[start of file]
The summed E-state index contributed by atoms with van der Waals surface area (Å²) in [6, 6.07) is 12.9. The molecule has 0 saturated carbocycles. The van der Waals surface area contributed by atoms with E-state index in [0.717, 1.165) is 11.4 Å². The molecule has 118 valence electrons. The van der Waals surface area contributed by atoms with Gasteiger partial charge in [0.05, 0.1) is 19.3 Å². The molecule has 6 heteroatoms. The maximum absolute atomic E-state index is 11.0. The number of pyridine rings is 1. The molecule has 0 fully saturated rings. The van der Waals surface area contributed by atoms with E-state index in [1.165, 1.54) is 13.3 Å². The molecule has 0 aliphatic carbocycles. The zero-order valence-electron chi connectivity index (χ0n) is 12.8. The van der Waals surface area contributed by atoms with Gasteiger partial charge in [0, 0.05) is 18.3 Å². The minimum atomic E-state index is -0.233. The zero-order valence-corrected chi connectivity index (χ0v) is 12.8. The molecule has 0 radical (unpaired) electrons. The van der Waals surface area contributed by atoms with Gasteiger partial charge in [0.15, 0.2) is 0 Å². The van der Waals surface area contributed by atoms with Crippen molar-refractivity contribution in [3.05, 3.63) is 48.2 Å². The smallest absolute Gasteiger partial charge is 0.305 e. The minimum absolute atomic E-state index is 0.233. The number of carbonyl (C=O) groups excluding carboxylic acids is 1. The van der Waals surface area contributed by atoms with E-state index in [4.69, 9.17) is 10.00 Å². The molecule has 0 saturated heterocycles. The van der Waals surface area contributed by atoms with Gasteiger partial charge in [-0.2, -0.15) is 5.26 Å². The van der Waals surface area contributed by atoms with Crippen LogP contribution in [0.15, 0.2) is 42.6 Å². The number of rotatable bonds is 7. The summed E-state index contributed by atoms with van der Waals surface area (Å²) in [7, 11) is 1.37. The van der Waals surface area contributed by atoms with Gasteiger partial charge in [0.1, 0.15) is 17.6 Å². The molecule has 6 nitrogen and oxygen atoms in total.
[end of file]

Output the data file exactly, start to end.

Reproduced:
The summed E-state index contributed by atoms with van der Waals surface area (Å²) in [6, 6.07) is 12.9. The molecule has 0 saturated carbocycles. The van der Waals surface area contributed by atoms with E-state index in [0.717, 1.165) is 11.4 Å². The molecule has 118 valence electrons. The van der Waals surface area contributed by atoms with Gasteiger partial charge in [0.05, 0.1) is 19.3 Å². The molecule has 6 heteroatoms. The maximum absolute atomic E-state index is 11.0. The number of pyridine rings is 1. The molecule has 0 fully saturated rings. The van der Waals surface area contributed by atoms with E-state index in [1.165, 1.54) is 13.3 Å². The molecule has 0 aliphatic carbocycles. The zero-order valence-electron chi connectivity index (χ0n) is 12.8. The van der Waals surface area contributed by atoms with Gasteiger partial charge in [0, 0.05) is 18.3 Å². The minimum atomic E-state index is -0.233. The zero-order valence-corrected chi connectivity index (χ0v) is 12.8. The molecule has 0 radical (unpaired) electrons. The van der Waals surface area contributed by atoms with Gasteiger partial charge in [0.15, 0.2) is 0 Å². The van der Waals surface area contributed by atoms with Crippen molar-refractivity contribution in [3.05, 3.63) is 48.2 Å². The smallest absolute Gasteiger partial charge is 0.305 e. The minimum absolute atomic E-state index is 0.233. The number of carbonyl (C=O) groups excluding carboxylic acids is 1. The van der Waals surface area contributed by atoms with E-state index in [4.69, 9.17) is 10.00 Å². The molecule has 0 saturated heterocycles. The van der Waals surface area contributed by atoms with Gasteiger partial charge in [-0.2, -0.15) is 5.26 Å². The van der Waals surface area contributed by atoms with Crippen LogP contribution in [0.15, 0.2) is 42.6 Å². The number of rotatable bonds is 7. The summed E-state index contributed by atoms with van der Waals surface area (Å²) in [7, 11) is 1.37. The van der Waals surface area contributed by atoms with Gasteiger partial charge in [0.1, 0.15) is 17.6 Å². The molecule has 6 nitrogen and oxygen atoms in total.